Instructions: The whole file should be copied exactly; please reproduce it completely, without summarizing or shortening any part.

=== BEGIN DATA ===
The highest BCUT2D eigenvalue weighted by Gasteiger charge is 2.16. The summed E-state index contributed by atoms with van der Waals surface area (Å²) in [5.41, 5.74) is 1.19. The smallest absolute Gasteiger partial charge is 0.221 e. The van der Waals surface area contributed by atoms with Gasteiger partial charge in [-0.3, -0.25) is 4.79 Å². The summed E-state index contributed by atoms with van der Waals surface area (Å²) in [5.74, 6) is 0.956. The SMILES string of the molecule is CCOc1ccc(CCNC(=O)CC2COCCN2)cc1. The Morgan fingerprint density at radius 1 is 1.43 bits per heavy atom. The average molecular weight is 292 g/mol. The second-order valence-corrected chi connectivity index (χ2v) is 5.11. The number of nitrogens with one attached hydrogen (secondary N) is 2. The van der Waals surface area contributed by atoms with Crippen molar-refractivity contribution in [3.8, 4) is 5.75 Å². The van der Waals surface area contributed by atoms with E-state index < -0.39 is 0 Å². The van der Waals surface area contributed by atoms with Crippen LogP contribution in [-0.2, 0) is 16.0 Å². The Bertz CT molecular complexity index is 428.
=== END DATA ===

The highest BCUT2D eigenvalue weighted by Gasteiger charge is 2.16. The summed E-state index contributed by atoms with van der Waals surface area (Å²) in [5.41, 5.74) is 1.19. The smallest absolute Gasteiger partial charge is 0.221 e. The van der Waals surface area contributed by atoms with Gasteiger partial charge in [-0.3, -0.25) is 4.79 Å². The summed E-state index contributed by atoms with van der Waals surface area (Å²) in [5.74, 6) is 0.956. The SMILES string of the molecule is CCOc1ccc(CCNC(=O)CC2COCCN2)cc1. The Morgan fingerprint density at radius 1 is 1.43 bits per heavy atom. The average molecular weight is 292 g/mol. The second-order valence-corrected chi connectivity index (χ2v) is 5.11. The number of nitrogens with one attached hydrogen (secondary N) is 2. The van der Waals surface area contributed by atoms with Crippen molar-refractivity contribution in [3.8, 4) is 5.75 Å². The van der Waals surface area contributed by atoms with E-state index < -0.39 is 0 Å². The van der Waals surface area contributed by atoms with Crippen LogP contribution in [-0.2, 0) is 16.0 Å². The Bertz CT molecular complexity index is 428.